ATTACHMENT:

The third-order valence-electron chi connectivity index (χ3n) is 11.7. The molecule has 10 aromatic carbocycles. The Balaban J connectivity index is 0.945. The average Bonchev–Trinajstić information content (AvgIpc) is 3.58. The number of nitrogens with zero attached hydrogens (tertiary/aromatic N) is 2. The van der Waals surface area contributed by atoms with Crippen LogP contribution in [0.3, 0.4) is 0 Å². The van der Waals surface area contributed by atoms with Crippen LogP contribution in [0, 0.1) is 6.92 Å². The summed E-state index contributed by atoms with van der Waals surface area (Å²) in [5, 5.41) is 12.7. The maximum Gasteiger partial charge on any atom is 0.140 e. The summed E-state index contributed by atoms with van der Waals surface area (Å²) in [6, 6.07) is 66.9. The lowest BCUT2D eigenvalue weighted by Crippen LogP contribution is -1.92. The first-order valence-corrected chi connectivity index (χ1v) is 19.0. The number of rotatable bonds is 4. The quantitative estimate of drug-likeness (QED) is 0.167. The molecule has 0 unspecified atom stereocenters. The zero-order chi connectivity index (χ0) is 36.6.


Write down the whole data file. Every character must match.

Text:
The third-order valence-electron chi connectivity index (χ3n) is 11.7. The molecule has 10 aromatic carbocycles. The Balaban J connectivity index is 0.945. The average Bonchev–Trinajstić information content (AvgIpc) is 3.58. The number of nitrogens with zero attached hydrogens (tertiary/aromatic N) is 2. The van der Waals surface area contributed by atoms with Crippen LogP contribution in [0.3, 0.4) is 0 Å². The van der Waals surface area contributed by atoms with Crippen LogP contribution in [0, 0.1) is 6.92 Å². The summed E-state index contributed by atoms with van der Waals surface area (Å²) in [5, 5.41) is 12.7. The maximum Gasteiger partial charge on any atom is 0.140 e. The summed E-state index contributed by atoms with van der Waals surface area (Å²) in [6, 6.07) is 66.9. The lowest BCUT2D eigenvalue weighted by Crippen LogP contribution is -1.92. The first-order valence-corrected chi connectivity index (χ1v) is 19.0. The number of rotatable bonds is 4. The quantitative estimate of drug-likeness (QED) is 0.167. The molecule has 0 unspecified atom stereocenters. The zero-order chi connectivity index (χ0) is 36.6.